Release date: 7th September 2005
RADAN KEEPS PACE WITH CHANGING NEEDS
Meeting the demands of customers in the fast moving world of merchandising calls for creativity, innovation and know-how if you’re going to keep one step ahead of the competition. These have certainly been the keys to success for Kessler International as it has transformed itself from a producer of walking sticks and umbrella handles to Europe’s leading manufacturer of point of purchase display and merchandising equipment.
Kessler’s 75 year track record of success owes much to its readiness to embrace latest technology as a means of reducing costs, improving flexibility and increasing throughput.
No surprise then that the company’s should also rely on Radan manufacturing software to keep pace with changing requirements at the heart of its sheet metal working capabilities.
Based in a modern, purpose-built 11,000 metre2 manufacturing plant at Stratford in East London, Kessler International has become a market leader in the field of merchandising; supplying custom designed and engineered units to major brands and retailers such as Boots, Christian Dior, Mars and Swatch. Its operations encompass concept design, engineering design and manufacture, a combination that enables it to gain far more benefit from CAD/CAM technology than companies applying it solely to machine programming. Indeed, according to Warwick University, Kesslers is among the top 1% of CAD/CAM users in the UK, and represents a shining example of best practice.
The company’s integrated design and manufacturing facilities cover the full range of materials, from sheet metal and wire to MDF, plastic extrusions and mouldings. However, sheet metal fabrication has been a core element of the company’s operations for many years, with a wide variety of Trumpf, Amada, Edwards and Salvagnini machines employed on site.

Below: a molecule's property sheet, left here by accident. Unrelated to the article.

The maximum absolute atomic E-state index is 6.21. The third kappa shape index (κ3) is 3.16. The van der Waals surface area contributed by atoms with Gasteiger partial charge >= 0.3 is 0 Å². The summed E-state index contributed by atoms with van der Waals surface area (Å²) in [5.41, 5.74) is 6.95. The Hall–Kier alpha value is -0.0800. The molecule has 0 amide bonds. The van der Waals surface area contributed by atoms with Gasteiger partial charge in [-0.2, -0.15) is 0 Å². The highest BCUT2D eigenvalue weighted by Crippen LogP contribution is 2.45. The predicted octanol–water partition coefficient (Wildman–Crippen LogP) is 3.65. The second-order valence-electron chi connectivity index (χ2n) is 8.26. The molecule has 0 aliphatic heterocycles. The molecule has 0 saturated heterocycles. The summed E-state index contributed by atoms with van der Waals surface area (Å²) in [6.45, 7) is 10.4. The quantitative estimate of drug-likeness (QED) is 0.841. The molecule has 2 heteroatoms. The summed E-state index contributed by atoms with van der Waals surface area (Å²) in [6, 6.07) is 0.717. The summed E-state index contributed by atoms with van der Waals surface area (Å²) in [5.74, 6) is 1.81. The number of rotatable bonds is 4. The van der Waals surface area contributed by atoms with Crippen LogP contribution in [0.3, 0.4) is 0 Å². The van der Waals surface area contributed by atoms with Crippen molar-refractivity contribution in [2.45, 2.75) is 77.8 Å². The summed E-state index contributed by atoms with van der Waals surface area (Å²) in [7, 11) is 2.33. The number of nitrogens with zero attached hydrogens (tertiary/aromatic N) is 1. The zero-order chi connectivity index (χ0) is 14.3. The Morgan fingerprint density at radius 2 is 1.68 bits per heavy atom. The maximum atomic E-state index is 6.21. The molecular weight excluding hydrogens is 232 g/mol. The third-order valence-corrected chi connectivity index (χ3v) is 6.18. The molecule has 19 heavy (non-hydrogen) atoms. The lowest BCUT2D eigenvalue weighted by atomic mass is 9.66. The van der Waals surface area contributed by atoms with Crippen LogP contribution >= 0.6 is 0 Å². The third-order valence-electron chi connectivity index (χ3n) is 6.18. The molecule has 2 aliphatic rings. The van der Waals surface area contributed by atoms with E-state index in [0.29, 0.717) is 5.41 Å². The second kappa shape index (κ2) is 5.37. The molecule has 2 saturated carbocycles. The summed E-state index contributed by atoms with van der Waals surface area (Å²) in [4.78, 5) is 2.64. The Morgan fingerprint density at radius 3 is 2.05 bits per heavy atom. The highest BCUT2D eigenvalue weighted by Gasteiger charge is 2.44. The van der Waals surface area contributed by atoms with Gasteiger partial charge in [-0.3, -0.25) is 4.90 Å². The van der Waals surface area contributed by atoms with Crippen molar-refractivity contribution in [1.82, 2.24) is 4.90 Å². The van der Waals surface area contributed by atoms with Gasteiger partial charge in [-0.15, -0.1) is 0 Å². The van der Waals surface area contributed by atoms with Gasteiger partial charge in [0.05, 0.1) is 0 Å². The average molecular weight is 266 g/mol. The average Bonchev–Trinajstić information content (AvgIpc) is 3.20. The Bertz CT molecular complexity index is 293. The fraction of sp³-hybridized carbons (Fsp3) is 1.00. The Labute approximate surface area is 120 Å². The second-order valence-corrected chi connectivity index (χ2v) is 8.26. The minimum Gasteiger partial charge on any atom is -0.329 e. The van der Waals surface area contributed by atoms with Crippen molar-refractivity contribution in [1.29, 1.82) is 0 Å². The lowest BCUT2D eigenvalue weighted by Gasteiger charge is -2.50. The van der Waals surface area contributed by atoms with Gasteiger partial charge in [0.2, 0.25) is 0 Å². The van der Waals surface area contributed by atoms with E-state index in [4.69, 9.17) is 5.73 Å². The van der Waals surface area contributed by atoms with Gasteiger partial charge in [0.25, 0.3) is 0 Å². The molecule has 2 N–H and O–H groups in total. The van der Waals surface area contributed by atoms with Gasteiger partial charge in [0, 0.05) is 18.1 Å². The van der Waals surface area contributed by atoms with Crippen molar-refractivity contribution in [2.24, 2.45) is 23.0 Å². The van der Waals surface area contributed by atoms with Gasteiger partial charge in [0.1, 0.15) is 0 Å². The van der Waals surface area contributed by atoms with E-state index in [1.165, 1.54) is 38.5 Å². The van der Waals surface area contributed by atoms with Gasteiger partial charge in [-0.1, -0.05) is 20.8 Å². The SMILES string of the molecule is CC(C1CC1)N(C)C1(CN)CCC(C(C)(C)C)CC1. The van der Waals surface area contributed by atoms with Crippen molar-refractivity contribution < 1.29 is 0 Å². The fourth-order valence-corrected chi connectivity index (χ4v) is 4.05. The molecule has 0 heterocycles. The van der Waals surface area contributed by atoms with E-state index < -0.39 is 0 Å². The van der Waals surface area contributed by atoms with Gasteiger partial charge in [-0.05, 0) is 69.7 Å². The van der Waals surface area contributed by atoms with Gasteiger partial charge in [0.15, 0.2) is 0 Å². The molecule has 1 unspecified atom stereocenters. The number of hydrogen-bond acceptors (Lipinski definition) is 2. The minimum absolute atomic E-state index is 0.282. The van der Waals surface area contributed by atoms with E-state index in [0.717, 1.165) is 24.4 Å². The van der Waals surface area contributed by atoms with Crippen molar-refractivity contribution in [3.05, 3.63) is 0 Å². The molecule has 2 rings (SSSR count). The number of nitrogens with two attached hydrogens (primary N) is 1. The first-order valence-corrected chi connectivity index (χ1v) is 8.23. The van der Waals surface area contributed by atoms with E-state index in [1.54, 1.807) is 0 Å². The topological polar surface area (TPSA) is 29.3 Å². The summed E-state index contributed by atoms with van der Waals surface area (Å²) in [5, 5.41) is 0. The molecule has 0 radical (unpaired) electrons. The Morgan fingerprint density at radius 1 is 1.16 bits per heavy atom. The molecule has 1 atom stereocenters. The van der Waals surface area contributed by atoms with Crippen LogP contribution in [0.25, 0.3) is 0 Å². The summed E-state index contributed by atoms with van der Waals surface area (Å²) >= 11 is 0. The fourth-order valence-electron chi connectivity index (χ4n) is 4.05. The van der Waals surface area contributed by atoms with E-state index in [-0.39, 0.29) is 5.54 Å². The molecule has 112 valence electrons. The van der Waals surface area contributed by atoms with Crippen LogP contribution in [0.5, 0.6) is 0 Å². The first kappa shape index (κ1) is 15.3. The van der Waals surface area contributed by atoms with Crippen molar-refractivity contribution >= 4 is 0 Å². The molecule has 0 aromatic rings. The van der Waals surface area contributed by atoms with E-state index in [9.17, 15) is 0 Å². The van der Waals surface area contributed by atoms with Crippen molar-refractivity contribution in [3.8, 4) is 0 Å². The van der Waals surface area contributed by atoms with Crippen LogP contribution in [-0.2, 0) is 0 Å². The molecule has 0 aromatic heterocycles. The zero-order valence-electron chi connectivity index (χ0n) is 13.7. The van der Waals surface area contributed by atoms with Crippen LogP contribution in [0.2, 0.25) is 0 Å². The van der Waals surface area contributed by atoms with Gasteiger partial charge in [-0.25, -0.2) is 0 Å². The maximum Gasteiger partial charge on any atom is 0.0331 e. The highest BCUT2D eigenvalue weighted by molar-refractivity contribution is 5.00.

Some 25 years ago, the company decided that the best way to survive as a manufacturer was to invest heavily in both CAD and CAM – at a time when the normal method of transferring data between programming systems and CNC turret presses was by paper tape. Back then, it was normal to rely on manufacturers’ proprietary programming systems, which were rarely linked to the CAD systems.
“The disadvantage of proprietary programming systems became obvious as we continued to upgrade our production equipment,” says Group Deputy Chairman, George Kessler CBE. “It was clear that we not only needed a first rate system for handling and optimising our machining data, but also one that was independent of machine manufacturer; so the data itself could be used with any future machinery purchase. There was also a requirement for a system that provided new software releases as they were developed.”
“When we came to evaluate our requirements, Radan was simply recognised as the best package around for sheet metal programming,” says Technical & Purchasing Director, Alec McAndrew.
Kesslers earliest Radan implementation was UNIX based. But in the last few years, the system has been migrated to its current Windows-based format, in line with the company’s move from workstations to a networked PC product development environment.
According to Technical Support Engineer, Alan Swallow, who is responsible for all sheet metal and woodshop CNC programming: “The Radan system is not only very easy to use, but also very fast in operation; an important factor when you consider the volume of parts we process.”
“Through our maintenance agreement with Radan, we enjoy first rate support. Furthermore, the system’s proven technologies are regularly updated with enhancements that reflect users’ latest requirements,” he adds.